Four ancient Scottish castles feature in this tour – Drummond Castle and Gardens , Stirling Castle , Doune Castle and Linlithgow Palace
1 Drummond Castle and Gardens
Drummond Castle and Gardens – the grounds, which date back to 1630, are considered “the best example of formal terraced gardens in Scotland”. The castle was used as the Palace of Versailles in an episode of TV drama Outlander.
Drummond Castle Gardens, which are protected as a category A listed building — in contrast to the B listed castle — already attract thousands of visitors per year, and are included on the Inventory of Gardens and Designed Landscapes in Scotland.The gardens — complete with peacocks — feature ancient yew hedges and the remaining beech tree planted by Queen Victoria in 1842.But the grounds — which also featured in 1995 feature film Rob Roy, starring Liam Neeson — could now see a huge boost in tourist numbers thanks to the so-called “Outlander effect”.
2 Doune Castle
Originally dating to the 13th Century, Doune Castle near Stirling plays Castle Leoch, home to Colum MacKenzie and his clan in Outlander TV series .
It also features in the 20th century episode when Claire and Frank Randall visit the castle on a day trip. Doune has appeared several times on screen and was widely used in Monty Python and the Holy Grail. It also represented the castle Winterfell in Game of Thrones.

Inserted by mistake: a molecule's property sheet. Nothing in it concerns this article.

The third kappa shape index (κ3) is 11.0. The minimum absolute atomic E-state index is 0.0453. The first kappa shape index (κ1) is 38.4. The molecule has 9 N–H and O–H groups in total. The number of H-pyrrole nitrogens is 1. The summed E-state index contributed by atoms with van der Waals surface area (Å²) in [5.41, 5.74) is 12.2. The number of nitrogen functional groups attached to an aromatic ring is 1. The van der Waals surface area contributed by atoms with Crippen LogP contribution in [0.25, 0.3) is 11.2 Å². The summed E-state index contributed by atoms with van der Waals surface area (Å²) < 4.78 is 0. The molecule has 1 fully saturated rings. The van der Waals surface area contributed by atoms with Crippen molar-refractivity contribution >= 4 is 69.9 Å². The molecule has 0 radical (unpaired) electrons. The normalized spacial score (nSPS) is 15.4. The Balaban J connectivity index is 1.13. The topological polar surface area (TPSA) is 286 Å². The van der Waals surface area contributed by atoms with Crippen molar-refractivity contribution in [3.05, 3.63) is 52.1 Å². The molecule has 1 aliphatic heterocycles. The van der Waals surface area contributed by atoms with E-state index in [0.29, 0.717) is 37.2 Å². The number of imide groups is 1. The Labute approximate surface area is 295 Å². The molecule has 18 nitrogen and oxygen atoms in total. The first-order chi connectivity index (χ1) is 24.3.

Once a Royal residence, Doune Castle was rebuilt by Robert Stewart, Duke of Albany in the late 14th Century.
3 Linlithgow Palace
This royal palace and birthplace of Mary Queen of Scots became the backdrop for some of the most harrowing scenes of the TV show Outlander .
Depicted as Wentworth Prison, the prison corridors and entrance were used in episode 15 of the first series when Jamie Fraser was brutally incarcerated by his adversary, Black Jack Randall.
Built in the 1400s and 1500s, the now-ruined palace is set among the spectacular surrounds of Linlithgow Loch and Peel.
4 Stirling Castle
Stirling Castle is one of Scotland’s most impressive castles due to its imposing position and impressive architecture.
From Stirling Castle’s ramparts, visitors can take in views of the Forth Valley and Ben Lomond , as well as two of Scotland’s most important battle sites – Stirling Bridge (1297) and Bannockburn (1314). The castle is at the head of Stirling’s historic old town.Like Edinburgh Castle , Stirling sits on a volcanic rock dominating the city skyline .
Stirling Castle is not only one of Scotland’s grandest and most imposing castles, it was also a real favourite with Scotland’s kings and queens. And their investment in it demonstrated just how much they loved to use it, as well as their desire to ensure it both impressed all who visited it, and represented a statement of their power and wealth. James IV created the Great Hall, the largest medieval banqueting hall ever built in Scotland, and James V’s Royal Palace, with its lavishly decorated Renaissance façades, was a masterpiece of the period.
Major conservation work has been carried out at Stirling Castle over many years to preserve the attraction as a major national and international monument. The refurbishment of the Great Hall was completed a couple of years ago . A particular feature of the Great Hall is stained glass windows featuring clan crests . A number of banquets and concerts are held in the Hall throughout the year .
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